The Mayor of London, Sadiq Khan, has rebuked Westminster City Council for withdrawing its support for Oxford Street pedestrianisation plans.
Plans to scrap its support for the scheme were revealed after Westminster City Council wrote to residents on 7 June informing them that the project did not have sufficient backing.
In the letter it said: “We believe there is a very strong democratic mandate that the pedestrianisation scheme that was under consideration is not what local people want. As a result, Westminster City Council has taken the pedestrianisation of Oxford Street off the table for good.”
The decision was derided by Khan, who in a statement on Twitter said it “betrayed Londoners”.
“This will be seen as a betrayal of the million of Londoners and visitors to our city who would have benefited from making Oxford Street a safer, healthier and better environment. All of the main mayoral candidates agreed on the need for the pedestrianisation of Oxford Street at the last election, as did Westminster Council until today.
“The project was a good example of political parties putting politics aside, working together to improve our city for everyone. This now poses a real threat to the future of Oxford Street, which could not be worse timed coming on the same day House of Fraser announced they will be closing their Oxford Street store. I won’t walk away from Oxford Street. It’s too important for our city.”
The New West End Company (NWEC), which represents retailers in the area, first unveiled plans to transform Oxford Street in 2010.
Detailed proposals were submitted for consultation by Transport for London which would see all east-west traffic stopped, with a select number of north to south routes maintained. The new shopping space would have included an 800m long public artwork and raising road levels to pavement level to improve access.
In March a public consultation on the plans, which recieved 22,000 responses from residents, found that 64% supported the plans in some form.
However, a third (33%) did not support the plans, which propose a new traffic-free area between Orchard Street and Oxford Circus.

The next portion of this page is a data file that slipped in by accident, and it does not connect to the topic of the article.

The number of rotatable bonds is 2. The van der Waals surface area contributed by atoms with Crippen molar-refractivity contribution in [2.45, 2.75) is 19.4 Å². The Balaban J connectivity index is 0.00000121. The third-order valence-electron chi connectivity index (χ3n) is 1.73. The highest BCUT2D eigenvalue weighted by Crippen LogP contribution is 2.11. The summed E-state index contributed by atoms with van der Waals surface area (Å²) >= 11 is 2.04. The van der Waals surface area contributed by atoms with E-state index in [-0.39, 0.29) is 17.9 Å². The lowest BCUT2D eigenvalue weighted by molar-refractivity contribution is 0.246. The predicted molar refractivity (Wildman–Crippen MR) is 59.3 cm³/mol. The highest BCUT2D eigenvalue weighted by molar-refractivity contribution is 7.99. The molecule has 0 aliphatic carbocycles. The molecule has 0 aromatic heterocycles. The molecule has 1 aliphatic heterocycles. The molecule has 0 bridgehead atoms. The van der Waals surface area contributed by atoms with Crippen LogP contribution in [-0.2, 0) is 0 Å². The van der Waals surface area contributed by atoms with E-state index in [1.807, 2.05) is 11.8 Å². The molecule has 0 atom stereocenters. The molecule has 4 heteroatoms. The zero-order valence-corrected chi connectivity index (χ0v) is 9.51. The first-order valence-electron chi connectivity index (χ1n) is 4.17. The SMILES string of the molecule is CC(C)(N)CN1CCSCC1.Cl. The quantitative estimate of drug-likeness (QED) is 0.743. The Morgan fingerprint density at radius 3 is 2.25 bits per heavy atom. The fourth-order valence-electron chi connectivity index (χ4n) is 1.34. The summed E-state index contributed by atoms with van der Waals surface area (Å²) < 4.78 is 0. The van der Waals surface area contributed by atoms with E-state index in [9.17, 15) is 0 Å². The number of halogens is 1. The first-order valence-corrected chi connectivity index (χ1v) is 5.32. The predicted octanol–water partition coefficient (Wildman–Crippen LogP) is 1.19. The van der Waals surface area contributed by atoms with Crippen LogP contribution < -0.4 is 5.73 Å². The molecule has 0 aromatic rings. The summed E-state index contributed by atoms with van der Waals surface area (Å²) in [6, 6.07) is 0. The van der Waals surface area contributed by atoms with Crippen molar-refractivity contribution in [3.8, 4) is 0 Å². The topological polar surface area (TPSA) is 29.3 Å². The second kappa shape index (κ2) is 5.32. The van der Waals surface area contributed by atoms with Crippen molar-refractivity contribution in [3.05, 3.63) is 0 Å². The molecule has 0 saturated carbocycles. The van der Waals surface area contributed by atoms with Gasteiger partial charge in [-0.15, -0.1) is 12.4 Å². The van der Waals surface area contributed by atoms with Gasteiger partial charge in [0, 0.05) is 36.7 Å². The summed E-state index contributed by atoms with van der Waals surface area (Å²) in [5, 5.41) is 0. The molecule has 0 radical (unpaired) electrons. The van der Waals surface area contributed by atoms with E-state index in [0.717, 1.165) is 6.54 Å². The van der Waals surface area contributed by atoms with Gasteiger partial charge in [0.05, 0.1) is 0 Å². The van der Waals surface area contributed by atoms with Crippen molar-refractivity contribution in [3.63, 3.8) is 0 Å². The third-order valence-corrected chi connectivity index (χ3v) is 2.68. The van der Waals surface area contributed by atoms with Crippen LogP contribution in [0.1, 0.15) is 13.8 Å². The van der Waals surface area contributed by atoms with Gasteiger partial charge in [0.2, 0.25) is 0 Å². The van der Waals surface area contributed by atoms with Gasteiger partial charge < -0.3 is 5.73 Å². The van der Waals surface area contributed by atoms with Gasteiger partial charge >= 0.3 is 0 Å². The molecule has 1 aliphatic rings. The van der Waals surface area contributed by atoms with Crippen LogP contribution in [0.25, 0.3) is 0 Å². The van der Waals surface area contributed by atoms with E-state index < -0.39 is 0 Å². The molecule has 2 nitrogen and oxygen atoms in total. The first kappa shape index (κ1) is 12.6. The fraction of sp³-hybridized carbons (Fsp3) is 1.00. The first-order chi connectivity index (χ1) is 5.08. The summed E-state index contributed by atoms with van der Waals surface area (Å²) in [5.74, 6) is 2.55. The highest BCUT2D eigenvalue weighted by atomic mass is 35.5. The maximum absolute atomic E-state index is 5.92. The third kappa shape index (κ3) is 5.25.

Jace Tyrrell, chief executive of NWEC said: “This is a disappointing and frustrating situation we find ourselves in after two years of work. We are deeply concerned that the partnership between Westminster City Council and the Mayor, which we believe is vital for the successful financing and delivery of a project of this scale, appears to have broken down.
”Westminster City Council recognise that something fundamental needs to be done to Oxford Street and therefore it is imperative that these radical changes and pace for change remain its top priority. This investment is also essential to ensure that local residents lives are not worsened by the massive influx of new visitors.
“We welcome the Mayor remaining fully committed and stating he will not walk away from Oxford Street. With 60 million extra people arriving a year by 2020 from the Elizabeth line our businesses are more determined than ever to see urgent measures in place to address safety and air quality concerns and that a scheme is brought forward which is fit for 21st century retailing.
”It is imperative the politicians protect and safeguard the jobs of the 80,000 employees on Oxford Street and we will continue to do all that we can to ensure that this generational opportunity is not lost for the nation’s high street.”
A statement from the leader of Westminster CIty Council, cllr Nickie Aiken said: “Westminster City Council is hugely ambitious for Oxford St and we will do everything we can to ensure the district’s long term success in the face of a challenging and ever changing economic and retail environment. We will now look to develop fresh plans to achieve this, but we can confirm that the council does not support the full scale pedestrianisation of Oxford Street and believes a rethink of the whole strategy is now required.
“As the local council, we need to make sure that everyone can benefit from improvements, not just certain groups. I utterly reject any suggestion that there is any kind of betrayal. Quite the contrary, we are sticking up for the people who know best, those who live and work in the district. It was clear through two public consultations and recent council elections that local people do not support the pedestrianisation proposals.
“But doing nothing to improve the area is not an option either if we are to maximise the potential benefits from the opening of the Elizabeth Line. We must future-proof Oxford St and the surrounding district so it remains the pre-eminent shopping district in the UK and maintains its crown as the nation’s high street. The news that the House of Fraser will be closing their Oxford Street store only confirms our view that we all have to work harder to help the retail industry to grow and evolve, not simply stand still or just focus on traffic.
“We are now working on our own proposals to improve the Oxford Street district and will share them with residents, business and visitors for discussion in the early Autumn.”